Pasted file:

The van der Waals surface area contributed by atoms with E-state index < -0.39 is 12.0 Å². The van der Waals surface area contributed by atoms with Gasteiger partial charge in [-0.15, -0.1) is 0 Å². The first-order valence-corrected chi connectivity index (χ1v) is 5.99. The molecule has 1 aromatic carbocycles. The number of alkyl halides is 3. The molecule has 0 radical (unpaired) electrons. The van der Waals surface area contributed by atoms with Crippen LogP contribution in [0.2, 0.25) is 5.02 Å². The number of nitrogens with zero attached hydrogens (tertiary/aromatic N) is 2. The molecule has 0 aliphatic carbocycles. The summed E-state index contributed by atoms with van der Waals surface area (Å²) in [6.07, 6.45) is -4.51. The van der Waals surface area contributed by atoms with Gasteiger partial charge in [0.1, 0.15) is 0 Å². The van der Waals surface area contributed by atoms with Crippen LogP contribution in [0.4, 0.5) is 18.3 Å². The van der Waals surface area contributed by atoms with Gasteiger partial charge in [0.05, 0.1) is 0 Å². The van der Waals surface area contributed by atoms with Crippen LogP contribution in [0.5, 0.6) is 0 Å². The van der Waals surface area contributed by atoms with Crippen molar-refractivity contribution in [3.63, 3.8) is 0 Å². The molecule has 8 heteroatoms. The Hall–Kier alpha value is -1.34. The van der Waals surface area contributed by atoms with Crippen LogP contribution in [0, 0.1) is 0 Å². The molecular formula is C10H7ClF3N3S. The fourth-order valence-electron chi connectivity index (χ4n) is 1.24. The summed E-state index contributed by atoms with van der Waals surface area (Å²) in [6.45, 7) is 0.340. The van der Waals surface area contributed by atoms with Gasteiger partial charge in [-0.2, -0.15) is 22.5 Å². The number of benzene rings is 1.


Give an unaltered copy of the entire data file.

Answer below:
The van der Waals surface area contributed by atoms with E-state index < -0.39 is 12.0 Å². The van der Waals surface area contributed by atoms with Gasteiger partial charge in [-0.15, -0.1) is 0 Å². The first-order valence-corrected chi connectivity index (χ1v) is 5.99. The molecule has 1 aromatic carbocycles. The number of alkyl halides is 3. The molecule has 0 radical (unpaired) electrons. The van der Waals surface area contributed by atoms with Crippen LogP contribution in [0.2, 0.25) is 5.02 Å². The number of nitrogens with zero attached hydrogens (tertiary/aromatic N) is 2. The molecule has 0 aliphatic carbocycles. The summed E-state index contributed by atoms with van der Waals surface area (Å²) in [6.07, 6.45) is -4.51. The van der Waals surface area contributed by atoms with Gasteiger partial charge in [0.1, 0.15) is 0 Å². The van der Waals surface area contributed by atoms with Crippen LogP contribution in [0.4, 0.5) is 18.3 Å². The van der Waals surface area contributed by atoms with Gasteiger partial charge in [0.05, 0.1) is 0 Å². The van der Waals surface area contributed by atoms with Crippen LogP contribution in [0.5, 0.6) is 0 Å². The van der Waals surface area contributed by atoms with Crippen molar-refractivity contribution in [3.63, 3.8) is 0 Å². The molecule has 8 heteroatoms. The Hall–Kier alpha value is -1.34. The van der Waals surface area contributed by atoms with Crippen LogP contribution in [0, 0.1) is 0 Å². The molecular formula is C10H7ClF3N3S. The fourth-order valence-electron chi connectivity index (χ4n) is 1.24. The summed E-state index contributed by atoms with van der Waals surface area (Å²) in [6.45, 7) is 0.340. The van der Waals surface area contributed by atoms with Gasteiger partial charge in [-0.2, -0.15) is 22.5 Å². The number of benzene rings is 1.